Live e-learning: As with self-paced e-learning, “cost cutting means more focus on e-learning. Outcomes are improved with an online mentor/facilitator.” “Synchronous online training allows the learners to have contact with a subject-matter expert who is training or the facilitator.” Economic conditions are causing CLOs to consider delivery methods that retain the essential characteristics of traditional learning experiences, but also increase the availability of classes for non-local learners. “More of our staff will be able to receive training that has only been available with a plane ticket [before].”
Instructor-led training: Instructor-led training is still valued for “high interaction and early validation of learning transfer, capabilities and plans to apply knowledge.” For many, it is “still the primary delivery modality for teaching for understanding.”
More Attention Needed
CLOs think informal learning deserves more attention in 2011, as they have for the past two years. At the same time, social networking is both lauded and condemned for its popularity.
Simulations also are gaining more attention from the learning industry. Informal instruction and simulations are highly experiential — relying on real work situations to be the catalyst for valuable learning experiences. For some, this is about effectiveness; it “goes beyond individual skills to team performance improvement.” For call center representatives, for example, it accurately re-creates the need for “multitasking capabilities.”
Whichever methods are chosen, organizations insist that “all initiatives show how [they] influenced the business.” Measurement demonstrates “alignment with business and management goals.” Having a clear goal is essential to success. For succession planning it is the same: “It covers identification of gaps, but it also is the building block on which all training is based.”
At the same time, the learning industry must take a step back on some issues. Many CLOs believe podcasting is oversold because “mobile learning has a limited application in most work environments,” and it’s “not a new idea.” And, at the same time, wikis and blogs, for instance, have less value than attributed in the press because “there is so much junk and misinformation [that it] is more damaging than useful.” Many feel “far too often wikis and blogs are a source of opinions, not facts.”
Predictions for 2011: Back to the Basics
Much about this upcoming year is uncertain, and many CLOs see 2011 as “another challenging year.” Challenges from hiring to retirements and job changers will increase the importance of the training function, specifically greater emphasis for online, asynchronous training and more informal learning assets in lieu of formal training.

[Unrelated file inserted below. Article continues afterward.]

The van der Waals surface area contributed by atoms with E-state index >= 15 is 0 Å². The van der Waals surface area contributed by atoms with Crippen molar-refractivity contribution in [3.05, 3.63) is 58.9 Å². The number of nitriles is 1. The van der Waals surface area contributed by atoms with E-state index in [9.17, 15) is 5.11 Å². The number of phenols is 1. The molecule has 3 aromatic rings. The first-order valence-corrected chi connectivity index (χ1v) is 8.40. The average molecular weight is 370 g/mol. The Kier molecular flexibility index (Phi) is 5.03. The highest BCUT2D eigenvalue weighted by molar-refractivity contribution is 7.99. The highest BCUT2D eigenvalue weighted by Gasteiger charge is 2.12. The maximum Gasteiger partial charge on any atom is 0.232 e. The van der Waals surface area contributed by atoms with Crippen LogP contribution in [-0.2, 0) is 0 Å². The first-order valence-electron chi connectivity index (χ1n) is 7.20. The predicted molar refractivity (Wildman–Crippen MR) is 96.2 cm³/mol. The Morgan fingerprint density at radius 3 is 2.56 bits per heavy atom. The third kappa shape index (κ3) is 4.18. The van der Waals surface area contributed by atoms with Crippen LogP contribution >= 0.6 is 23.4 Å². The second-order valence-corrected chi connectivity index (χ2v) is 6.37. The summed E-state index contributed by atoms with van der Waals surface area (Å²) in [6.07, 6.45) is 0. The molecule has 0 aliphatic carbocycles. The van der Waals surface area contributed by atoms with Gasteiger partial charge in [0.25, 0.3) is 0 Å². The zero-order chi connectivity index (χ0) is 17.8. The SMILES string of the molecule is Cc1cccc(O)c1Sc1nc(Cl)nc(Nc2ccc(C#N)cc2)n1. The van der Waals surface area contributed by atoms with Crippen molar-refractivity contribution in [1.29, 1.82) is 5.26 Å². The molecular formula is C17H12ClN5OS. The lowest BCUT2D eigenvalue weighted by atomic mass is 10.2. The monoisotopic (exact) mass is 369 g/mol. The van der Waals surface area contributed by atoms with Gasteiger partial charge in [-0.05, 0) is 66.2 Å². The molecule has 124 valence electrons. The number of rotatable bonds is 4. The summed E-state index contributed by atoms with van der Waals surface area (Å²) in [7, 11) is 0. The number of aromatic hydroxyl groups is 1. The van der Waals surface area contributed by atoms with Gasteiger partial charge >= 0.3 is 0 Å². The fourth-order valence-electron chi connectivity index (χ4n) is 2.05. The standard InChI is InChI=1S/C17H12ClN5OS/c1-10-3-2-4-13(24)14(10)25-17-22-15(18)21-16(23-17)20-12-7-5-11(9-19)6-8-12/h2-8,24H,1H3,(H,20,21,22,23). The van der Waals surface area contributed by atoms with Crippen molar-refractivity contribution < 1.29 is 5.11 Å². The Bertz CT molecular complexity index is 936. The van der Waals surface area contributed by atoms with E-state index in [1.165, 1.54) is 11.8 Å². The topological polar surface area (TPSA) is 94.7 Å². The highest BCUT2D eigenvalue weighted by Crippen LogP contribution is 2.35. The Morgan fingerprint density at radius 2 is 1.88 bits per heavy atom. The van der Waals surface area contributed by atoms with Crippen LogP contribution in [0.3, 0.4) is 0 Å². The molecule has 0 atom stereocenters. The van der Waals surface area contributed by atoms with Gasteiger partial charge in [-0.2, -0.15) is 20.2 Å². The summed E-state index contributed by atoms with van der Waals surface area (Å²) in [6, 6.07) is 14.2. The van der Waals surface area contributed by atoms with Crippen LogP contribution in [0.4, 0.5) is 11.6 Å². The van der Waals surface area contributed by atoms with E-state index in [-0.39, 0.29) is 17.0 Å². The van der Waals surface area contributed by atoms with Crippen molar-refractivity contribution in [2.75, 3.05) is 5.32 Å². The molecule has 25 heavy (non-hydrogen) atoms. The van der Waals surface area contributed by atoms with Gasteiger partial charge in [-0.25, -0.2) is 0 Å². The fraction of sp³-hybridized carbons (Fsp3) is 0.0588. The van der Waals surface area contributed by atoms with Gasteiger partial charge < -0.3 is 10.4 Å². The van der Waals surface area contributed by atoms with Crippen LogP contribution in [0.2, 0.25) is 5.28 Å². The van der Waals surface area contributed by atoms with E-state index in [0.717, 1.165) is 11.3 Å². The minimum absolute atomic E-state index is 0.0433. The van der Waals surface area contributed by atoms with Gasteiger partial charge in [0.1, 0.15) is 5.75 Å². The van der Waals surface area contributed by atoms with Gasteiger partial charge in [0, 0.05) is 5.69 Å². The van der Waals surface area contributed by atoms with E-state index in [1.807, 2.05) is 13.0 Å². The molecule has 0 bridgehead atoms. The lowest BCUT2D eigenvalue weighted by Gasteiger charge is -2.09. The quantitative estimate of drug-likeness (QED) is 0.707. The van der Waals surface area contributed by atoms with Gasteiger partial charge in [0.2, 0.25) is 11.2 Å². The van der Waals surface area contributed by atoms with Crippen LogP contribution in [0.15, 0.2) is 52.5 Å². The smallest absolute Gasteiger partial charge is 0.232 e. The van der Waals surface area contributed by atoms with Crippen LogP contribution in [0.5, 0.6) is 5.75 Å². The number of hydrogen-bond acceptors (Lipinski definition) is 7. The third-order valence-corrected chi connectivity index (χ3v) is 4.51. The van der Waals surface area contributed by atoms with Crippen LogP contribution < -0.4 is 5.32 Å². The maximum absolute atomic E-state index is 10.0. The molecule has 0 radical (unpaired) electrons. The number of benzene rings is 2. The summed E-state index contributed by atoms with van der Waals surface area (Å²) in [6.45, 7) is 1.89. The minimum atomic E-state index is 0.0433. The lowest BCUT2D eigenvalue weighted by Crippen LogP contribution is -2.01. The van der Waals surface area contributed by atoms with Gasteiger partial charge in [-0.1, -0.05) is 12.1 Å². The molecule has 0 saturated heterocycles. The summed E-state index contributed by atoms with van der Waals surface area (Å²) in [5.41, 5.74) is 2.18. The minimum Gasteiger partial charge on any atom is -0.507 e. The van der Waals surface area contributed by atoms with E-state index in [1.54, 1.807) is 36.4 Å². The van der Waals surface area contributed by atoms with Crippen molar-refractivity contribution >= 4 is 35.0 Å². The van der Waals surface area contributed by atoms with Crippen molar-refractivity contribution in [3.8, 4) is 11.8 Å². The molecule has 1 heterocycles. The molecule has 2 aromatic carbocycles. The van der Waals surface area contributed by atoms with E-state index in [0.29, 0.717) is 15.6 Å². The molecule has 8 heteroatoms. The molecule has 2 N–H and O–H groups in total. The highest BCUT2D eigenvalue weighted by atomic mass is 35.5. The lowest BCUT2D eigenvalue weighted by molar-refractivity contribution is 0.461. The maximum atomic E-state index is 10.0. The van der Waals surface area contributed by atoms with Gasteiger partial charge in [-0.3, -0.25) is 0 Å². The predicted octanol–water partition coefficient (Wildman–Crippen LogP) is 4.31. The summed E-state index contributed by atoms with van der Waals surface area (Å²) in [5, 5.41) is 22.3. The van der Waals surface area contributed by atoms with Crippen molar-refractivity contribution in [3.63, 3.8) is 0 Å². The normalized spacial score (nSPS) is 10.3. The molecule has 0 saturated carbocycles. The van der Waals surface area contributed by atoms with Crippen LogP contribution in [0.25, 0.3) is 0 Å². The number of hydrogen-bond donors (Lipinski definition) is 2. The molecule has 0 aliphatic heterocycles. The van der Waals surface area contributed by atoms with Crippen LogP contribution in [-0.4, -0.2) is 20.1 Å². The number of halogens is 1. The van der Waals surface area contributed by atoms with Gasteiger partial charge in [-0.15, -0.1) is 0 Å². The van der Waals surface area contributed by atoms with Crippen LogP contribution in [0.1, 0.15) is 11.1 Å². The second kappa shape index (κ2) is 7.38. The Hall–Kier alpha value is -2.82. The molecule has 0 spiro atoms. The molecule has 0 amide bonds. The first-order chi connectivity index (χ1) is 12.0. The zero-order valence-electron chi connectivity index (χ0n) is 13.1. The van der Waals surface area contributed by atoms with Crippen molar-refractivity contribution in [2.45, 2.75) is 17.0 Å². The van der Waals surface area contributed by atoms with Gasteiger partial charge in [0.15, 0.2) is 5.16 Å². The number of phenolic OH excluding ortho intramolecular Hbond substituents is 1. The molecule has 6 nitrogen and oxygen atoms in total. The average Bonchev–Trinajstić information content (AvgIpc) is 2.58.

But only 43 percent expect budget increases — up from last year’s 37 percent — and more than two-thirds of CLOs expect their organizations to develop more custom content and to deliver more training themselves. Therefore, training departments will continue to “do more with less.”
CLOs offered hundreds of predictions for the upcoming year, many of which were related to the broader economy and its impact on the training industry:
“As the economy slowly recovers, so will the training industry.”
“In 2011, the training industry will be impacted by the economy as a whole.”
“The recession will be longer than anticipated, and organizations will be careful about any expenditures due to the uncertainty in the business world.”
Many predictions were focused on content and methods. For instance, lots of them were related to a desire for more informal learning, but the debate between functional and managerial skills remained: “Executive and leadership development will have the biggest impact” and be “more skills focused than leadership focused.” This implies a healthy balance remains between both areas of development. Also, there will be an ongoing increase in technology in the classroom and an “increase in the use of the virtual world for simulations and augmented reality for complex task training.”
But many also implied that there is a changing role or relationship between the business and employee development:
How: “Agility will be the key to success,” though “emphasis will be placed upon getting more accomplished with less resources.”
Impact: Training will be “focused on results and more integration with actual work” and include a “greater emphasis on performance improvement” with a “focus on measurement” and “training outcomes.”
Overall, companies believe the outlook for the learning function is similar to industries overall — it will be difficult, but there will be positive developments in the way organizations leverage and align learning, use tools and refocus on providing value to the organization.
Cushing Anderson is the program director of learning services at IDC. He can be reached email@example.com.